Madeline Greenhalgh's report opened our eyes to the wide range of issues that BFMS needs to tackle, not least in offering support to people facing legal challenges. Some of these legal cases are onerous, but many are successful. The most important message is, if you are unfortunate enough to face a legal challenge, seek the support of BFMS early. Much of Madeline's work involves widening the understanding of the problems of 'false memory'. The book, Fractured Families, is essential reading for anyone who seeks a better understanding of the issues, and well done to the mother who hand delivered a copy to Cambridge police. The book needs to be more widely read by professionals. It would be great if there could be a TV documentary, and Madeline is keenly aware of the potential but also aware of the difficulties of making the subject suitable for a TV audience.
We were eager to swap stories with as many of the participants as possible, but 'false memory' stories have many plotlines. Even though science has proven that between 37% and 85% of people tested in clinical trials succumb to a suggested false memory, it is unclear as yet what makes someone susceptible. Dr Kimberley Wade's presentation did suggest that a vivid imagination, stress and isolation can play a part.
We were grateful for everyone's honesty in telling their stories. One couple told us they had completely lost touch with their only daughter who left them 9 years ago. Another couple had all communication with their son and his wife severed for over 10 years, and only found out by accident that they had two grandchildren. Even now, they are not allowed to see them and birthday and Christmas presents are returned. What was amazing was how the parents so obviously continued to love their offspring in spite of everything, although one father said "How could he have said those things about me when he knew it would ruin my career as well as my life".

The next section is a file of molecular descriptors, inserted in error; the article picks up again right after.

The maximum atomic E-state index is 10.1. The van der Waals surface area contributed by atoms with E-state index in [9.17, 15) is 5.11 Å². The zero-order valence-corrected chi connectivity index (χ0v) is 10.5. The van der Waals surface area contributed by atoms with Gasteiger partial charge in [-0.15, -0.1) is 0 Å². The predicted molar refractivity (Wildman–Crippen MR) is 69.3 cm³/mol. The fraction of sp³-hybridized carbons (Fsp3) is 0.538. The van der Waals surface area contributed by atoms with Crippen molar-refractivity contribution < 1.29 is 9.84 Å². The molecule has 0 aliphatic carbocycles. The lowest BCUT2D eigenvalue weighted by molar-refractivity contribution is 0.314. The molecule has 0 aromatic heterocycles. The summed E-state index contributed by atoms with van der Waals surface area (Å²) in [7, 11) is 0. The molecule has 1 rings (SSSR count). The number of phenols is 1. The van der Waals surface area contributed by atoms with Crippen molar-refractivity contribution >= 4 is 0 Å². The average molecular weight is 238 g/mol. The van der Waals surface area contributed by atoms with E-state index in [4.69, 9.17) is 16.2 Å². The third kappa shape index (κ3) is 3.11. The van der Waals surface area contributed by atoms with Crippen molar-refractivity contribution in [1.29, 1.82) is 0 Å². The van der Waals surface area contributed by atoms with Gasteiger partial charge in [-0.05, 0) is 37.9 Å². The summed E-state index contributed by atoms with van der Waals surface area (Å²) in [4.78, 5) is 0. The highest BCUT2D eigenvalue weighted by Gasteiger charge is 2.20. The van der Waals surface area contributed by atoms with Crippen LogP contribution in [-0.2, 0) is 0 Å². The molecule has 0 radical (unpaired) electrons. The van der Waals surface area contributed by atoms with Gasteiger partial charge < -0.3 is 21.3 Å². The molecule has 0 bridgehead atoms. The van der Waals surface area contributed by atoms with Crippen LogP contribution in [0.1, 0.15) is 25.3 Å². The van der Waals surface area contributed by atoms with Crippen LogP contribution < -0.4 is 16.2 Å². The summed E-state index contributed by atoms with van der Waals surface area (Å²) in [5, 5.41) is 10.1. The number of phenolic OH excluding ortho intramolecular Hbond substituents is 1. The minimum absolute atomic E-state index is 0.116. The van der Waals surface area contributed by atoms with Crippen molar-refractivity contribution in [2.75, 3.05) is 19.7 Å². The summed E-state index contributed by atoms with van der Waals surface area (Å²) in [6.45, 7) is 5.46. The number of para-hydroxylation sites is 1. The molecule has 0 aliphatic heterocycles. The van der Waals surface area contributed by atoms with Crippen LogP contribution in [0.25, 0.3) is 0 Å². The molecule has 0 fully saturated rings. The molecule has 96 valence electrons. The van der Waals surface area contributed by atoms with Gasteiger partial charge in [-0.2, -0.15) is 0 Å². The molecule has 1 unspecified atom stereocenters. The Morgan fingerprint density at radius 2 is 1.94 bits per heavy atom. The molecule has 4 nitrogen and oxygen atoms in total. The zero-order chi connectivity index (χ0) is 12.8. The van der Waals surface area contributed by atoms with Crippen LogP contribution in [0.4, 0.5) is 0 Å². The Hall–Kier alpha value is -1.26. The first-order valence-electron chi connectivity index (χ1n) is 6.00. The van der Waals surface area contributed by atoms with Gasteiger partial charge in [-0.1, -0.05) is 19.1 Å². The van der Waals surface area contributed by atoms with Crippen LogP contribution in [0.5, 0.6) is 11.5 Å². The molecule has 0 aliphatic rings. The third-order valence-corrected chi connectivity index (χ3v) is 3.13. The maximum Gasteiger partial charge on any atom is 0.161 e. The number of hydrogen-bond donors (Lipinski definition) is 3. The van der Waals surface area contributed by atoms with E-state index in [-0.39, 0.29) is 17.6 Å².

The extent to which parents are prepared to make sacrifices is in such contrast to the apparent casual way in which a 'false memory' accusation is made. A GP came to speak on behalf of her friend whose husband is in prison. He refuses to raise an appeal because he does not want to put his daughter through the trauma of a retrial; he prefers to sit out his 8 year sentence. There will be no remission, because he will not admit any guilt.
There were also some siblings present. Their anger at their brothers/sisters and their fierce protection of their parents was very good to hear. How we wish our only son had a sensible down to earth sister! One sister went to her younger sister saying "you made this accusation about our dad; I was there too, you must tell me what happened". The younger sister was unable to supply any details and refused to talk about it further. That was how the older sister knew the accusations were false.